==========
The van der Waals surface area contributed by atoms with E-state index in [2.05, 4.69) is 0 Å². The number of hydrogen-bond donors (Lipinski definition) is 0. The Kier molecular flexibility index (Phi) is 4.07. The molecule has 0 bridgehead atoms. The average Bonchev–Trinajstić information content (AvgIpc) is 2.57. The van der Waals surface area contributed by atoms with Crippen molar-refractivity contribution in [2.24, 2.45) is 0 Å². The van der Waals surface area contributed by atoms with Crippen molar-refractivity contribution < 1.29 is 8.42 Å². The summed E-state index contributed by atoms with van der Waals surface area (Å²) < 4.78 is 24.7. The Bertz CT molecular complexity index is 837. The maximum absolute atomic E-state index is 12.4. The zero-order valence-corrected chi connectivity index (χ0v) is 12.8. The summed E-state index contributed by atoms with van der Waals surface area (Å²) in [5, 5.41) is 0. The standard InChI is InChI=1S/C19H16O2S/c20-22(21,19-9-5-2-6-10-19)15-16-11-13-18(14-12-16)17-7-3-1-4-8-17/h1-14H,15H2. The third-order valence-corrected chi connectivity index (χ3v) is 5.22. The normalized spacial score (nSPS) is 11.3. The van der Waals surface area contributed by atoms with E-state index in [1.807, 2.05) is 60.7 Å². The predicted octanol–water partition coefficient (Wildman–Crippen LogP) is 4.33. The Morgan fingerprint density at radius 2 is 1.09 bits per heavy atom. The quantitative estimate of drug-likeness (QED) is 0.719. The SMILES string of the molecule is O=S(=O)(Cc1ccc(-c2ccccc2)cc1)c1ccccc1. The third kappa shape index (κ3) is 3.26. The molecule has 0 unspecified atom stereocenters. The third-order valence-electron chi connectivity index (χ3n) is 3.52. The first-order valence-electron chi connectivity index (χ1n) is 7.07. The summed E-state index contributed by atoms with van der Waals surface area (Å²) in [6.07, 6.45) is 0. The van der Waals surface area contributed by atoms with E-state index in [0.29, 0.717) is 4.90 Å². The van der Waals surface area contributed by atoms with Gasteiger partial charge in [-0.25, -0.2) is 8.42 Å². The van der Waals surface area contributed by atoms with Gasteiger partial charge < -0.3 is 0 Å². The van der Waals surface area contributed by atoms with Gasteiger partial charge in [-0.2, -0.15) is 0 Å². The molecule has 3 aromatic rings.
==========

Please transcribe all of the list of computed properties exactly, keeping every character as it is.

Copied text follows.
The van der Waals surface area contributed by atoms with E-state index in [2.05, 4.69) is 0 Å². The number of hydrogen-bond donors (Lipinski definition) is 0. The Kier molecular flexibility index (Phi) is 4.07. The molecule has 0 bridgehead atoms. The average Bonchev–Trinajstić information content (AvgIpc) is 2.57. The van der Waals surface area contributed by atoms with Crippen molar-refractivity contribution in [2.24, 2.45) is 0 Å². The van der Waals surface area contributed by atoms with Crippen molar-refractivity contribution < 1.29 is 8.42 Å². The summed E-state index contributed by atoms with van der Waals surface area (Å²) < 4.78 is 24.7. The Bertz CT molecular complexity index is 837. The maximum absolute atomic E-state index is 12.4. The zero-order valence-corrected chi connectivity index (χ0v) is 12.8. The summed E-state index contributed by atoms with van der Waals surface area (Å²) in [5, 5.41) is 0. The standard InChI is InChI=1S/C19H16O2S/c20-22(21,19-9-5-2-6-10-19)15-16-11-13-18(14-12-16)17-7-3-1-4-8-17/h1-14H,15H2. The third-order valence-corrected chi connectivity index (χ3v) is 5.22. The normalized spacial score (nSPS) is 11.3. The van der Waals surface area contributed by atoms with E-state index in [1.807, 2.05) is 60.7 Å². The predicted octanol–water partition coefficient (Wildman–Crippen LogP) is 4.33. The Morgan fingerprint density at radius 2 is 1.09 bits per heavy atom. The quantitative estimate of drug-likeness (QED) is 0.719. The SMILES string of the molecule is O=S(=O)(Cc1ccc(-c2ccccc2)cc1)c1ccccc1. The third kappa shape index (κ3) is 3.26. The molecule has 0 unspecified atom stereocenters. The third-order valence-electron chi connectivity index (χ3n) is 3.52. The first-order valence-electron chi connectivity index (χ1n) is 7.07. The summed E-state index contributed by atoms with van der Waals surface area (Å²) in [6.07, 6.45) is 0. The van der Waals surface area contributed by atoms with E-state index in [0.29, 0.717) is 4.90 Å². The van der Waals surface area contributed by atoms with Gasteiger partial charge in [-0.25, -0.2) is 8.42 Å². The van der Waals surface area contributed by atoms with Gasteiger partial charge < -0.3 is 0 Å². The van der Waals surface area contributed by atoms with Gasteiger partial charge in [-0.2, -0.15) is 0 Å². The molecule has 3 aromatic rings.